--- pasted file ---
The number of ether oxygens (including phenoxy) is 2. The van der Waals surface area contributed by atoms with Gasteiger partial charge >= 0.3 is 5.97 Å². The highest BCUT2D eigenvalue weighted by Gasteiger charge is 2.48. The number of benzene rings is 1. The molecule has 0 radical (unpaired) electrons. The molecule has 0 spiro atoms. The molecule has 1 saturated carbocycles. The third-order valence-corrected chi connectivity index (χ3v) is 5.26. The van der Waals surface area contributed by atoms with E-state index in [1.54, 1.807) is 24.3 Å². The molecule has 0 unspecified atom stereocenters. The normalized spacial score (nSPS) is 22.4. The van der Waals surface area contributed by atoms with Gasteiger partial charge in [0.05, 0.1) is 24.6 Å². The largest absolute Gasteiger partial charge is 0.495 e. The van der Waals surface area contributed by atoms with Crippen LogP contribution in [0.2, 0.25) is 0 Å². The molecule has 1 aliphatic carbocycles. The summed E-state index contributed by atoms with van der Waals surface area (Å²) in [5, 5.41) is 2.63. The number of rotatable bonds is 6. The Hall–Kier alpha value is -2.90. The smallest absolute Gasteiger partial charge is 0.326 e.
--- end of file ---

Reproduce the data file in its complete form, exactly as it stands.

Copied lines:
The number of ether oxygens (including phenoxy) is 2. The van der Waals surface area contributed by atoms with Gasteiger partial charge >= 0.3 is 5.97 Å². The highest BCUT2D eigenvalue weighted by Gasteiger charge is 2.48. The number of benzene rings is 1. The molecule has 0 radical (unpaired) electrons. The molecule has 0 spiro atoms. The molecule has 1 saturated carbocycles. The third-order valence-corrected chi connectivity index (χ3v) is 5.26. The van der Waals surface area contributed by atoms with E-state index in [1.54, 1.807) is 24.3 Å². The molecule has 0 unspecified atom stereocenters. The normalized spacial score (nSPS) is 22.4. The van der Waals surface area contributed by atoms with Gasteiger partial charge in [0.05, 0.1) is 24.6 Å². The largest absolute Gasteiger partial charge is 0.495 e. The van der Waals surface area contributed by atoms with Crippen LogP contribution in [0.2, 0.25) is 0 Å². The molecule has 1 aliphatic carbocycles. The summed E-state index contributed by atoms with van der Waals surface area (Å²) in [5, 5.41) is 2.63. The number of rotatable bonds is 6. The Hall–Kier alpha value is -2.90. The smallest absolute Gasteiger partial charge is 0.326 e.